Patents and Intellectual Property

While I'm not an attorney I've been involved in numerous IP deals sitting on both sides of the table.   One of the biggest misconceptions about patents is many people believe having one is an iron clad wall which will protect them from competition.  It just doesn't work that way.   I believe that patents are most useful as a negotiating tool used for licensing deals.

The first hurdle in patents is the extent of the claims.  Many people try to get them to cover everything they could ever think of doing.  The problem with this approach is it's darn hard to prove those claims (e.g.  prior art).  Instead it's best to keep them tight and well defined to your core business.   That way it's much easier to prove and show infringement.   

Other companies like to use them as a club to beat down any perceived competition especially after the fact.   They like to "stretch" the meaning and intimidate others into sending them money.  If you are on the receiving end of this behavior it's best to stand up to them.   Most of the time they will back down before going into full scale litigation because they know they can't win.  But this is a great opportunity to get them to the table and figure out why they are exhibiting this behavior.   Sometimes something good will come of this, but at least you can make them back down.

Years ago we were using a non-Intel chip in a new computer.  We knew there was some bad blood between Intel and the chip maker about a potential infringement of one small portion of the chip.  So our engineers made sure that portion of the chip was never used.  We went to market.  Sure enough our attorneys came back to us saying Intel was going to start litigation and we should settle.   I stated we had done nothing wrong and if they wanted to litigate that would be just fine, we could pay our expenses from the marketing budget: the publicity would be worth it.   The issue died quietly.

So by all means, file those patents, but realize their best use is to promote licensing deals.   But if you are being treated unfairly, get the best legal representation you can afford and stop that behavior as quickly as possible.  You don't want to get the reputation of being an easy target.  And that's in the best interest of your customers and investors.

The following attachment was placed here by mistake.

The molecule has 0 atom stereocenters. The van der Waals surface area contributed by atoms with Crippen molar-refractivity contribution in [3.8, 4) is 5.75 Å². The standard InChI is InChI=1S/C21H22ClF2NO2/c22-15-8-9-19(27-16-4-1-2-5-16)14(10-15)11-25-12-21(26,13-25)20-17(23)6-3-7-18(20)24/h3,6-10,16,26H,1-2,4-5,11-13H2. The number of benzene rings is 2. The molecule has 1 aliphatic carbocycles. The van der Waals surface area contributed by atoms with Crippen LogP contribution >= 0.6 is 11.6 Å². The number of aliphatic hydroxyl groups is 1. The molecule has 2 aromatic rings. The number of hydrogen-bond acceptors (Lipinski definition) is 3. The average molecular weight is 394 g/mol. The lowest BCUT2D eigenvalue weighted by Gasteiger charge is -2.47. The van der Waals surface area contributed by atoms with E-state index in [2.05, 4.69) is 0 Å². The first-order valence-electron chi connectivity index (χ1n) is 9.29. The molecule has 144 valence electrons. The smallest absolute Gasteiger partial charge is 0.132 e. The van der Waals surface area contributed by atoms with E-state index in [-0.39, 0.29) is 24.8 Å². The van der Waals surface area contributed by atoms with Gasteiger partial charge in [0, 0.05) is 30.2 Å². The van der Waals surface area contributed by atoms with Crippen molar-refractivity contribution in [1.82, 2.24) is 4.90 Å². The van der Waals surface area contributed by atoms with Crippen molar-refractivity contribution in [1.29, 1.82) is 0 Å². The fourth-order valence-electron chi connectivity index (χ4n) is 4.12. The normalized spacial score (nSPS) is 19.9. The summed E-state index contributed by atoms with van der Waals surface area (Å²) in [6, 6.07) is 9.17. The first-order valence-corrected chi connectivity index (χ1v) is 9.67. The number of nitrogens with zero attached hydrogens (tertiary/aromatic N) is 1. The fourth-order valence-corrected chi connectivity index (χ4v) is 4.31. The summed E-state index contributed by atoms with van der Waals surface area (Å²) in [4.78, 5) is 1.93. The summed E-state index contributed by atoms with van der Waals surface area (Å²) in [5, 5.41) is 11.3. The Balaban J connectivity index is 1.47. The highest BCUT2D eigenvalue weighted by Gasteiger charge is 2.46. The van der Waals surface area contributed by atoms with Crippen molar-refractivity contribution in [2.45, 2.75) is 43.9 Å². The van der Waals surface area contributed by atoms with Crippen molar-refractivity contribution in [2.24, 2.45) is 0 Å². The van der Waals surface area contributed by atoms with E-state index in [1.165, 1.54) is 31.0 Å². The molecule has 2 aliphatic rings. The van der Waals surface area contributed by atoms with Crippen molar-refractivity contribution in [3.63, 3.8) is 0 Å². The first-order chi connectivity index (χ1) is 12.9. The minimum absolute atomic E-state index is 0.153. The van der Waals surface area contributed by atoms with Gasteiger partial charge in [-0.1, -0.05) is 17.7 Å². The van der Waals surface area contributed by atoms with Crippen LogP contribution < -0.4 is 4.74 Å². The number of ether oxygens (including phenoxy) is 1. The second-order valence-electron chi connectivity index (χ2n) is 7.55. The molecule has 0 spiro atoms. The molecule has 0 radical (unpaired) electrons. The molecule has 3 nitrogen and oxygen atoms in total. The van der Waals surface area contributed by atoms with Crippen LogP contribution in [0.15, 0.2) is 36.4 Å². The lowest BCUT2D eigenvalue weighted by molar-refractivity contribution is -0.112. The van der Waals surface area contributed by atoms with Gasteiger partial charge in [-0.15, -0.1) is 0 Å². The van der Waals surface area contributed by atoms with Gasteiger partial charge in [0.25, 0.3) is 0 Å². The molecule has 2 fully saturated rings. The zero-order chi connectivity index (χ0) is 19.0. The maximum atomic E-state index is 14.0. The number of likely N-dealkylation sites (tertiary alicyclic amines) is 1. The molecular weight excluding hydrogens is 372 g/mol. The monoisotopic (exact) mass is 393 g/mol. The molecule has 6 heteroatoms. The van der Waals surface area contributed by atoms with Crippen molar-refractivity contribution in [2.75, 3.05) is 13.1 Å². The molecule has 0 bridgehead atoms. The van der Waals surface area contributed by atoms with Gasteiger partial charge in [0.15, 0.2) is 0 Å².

Trade Show Tips

It's off to a trade show this weekend and here's a collection of thoughts as you prepare for your trade shows:Aa

1) Vertical specific and regional shows return the best bang for your buck.   Unless you have a gazillion dollar marketing budget avoid the big general purpose shows.  Why?   Because when you are focused on your shows your odds of having interested attendees go way up.

2) Bring lots of business cards.   Make sure that someone looking at your card knows what your company does.  And have it blank on the back side for those hastily scribbled notes.

3) If you're introducing new products bring in the entire field sales team.   Not only do you energize the team, they can start talking about the new products to potential customers right away.  And they'll have questions.  And you're there to answer them.  When they go home, they'll hit the ground running.

4) Simplify your booth.   On your banners be explicit in what you do.  Lose the cute slogans.   Make sure other banners can be used as a selling tool.  Instead of handing out glossy brochures (which get tossed in the trash), point to a banner and walk a customer through your product.

5) Embrace the Brownian motion.  Don't over schedule your time.  Walk around, see what other vendors are offering, talk to random strangers.   Otherwise, why did you come if not to learn and connect?

6) The 48 hour rule.   If you made a commitment at the show, make sure you follow through within 48 hours after the show.   Interest decays rapidly with a very short half life.  And you need to demonstrate commitment to build relationships.  And this is an easy place to start.

And finally:
7) Just because you have a show list of all attendees does not give you the right to spam their email inboxes.   And if you do call someone who was at the show and you did not meet, make sure there is a single point of contact.   Nothing makes a company look more foolish than three different people communicating with the same potential customer.    With the CRM systems available out there for free, there is simply no excuse.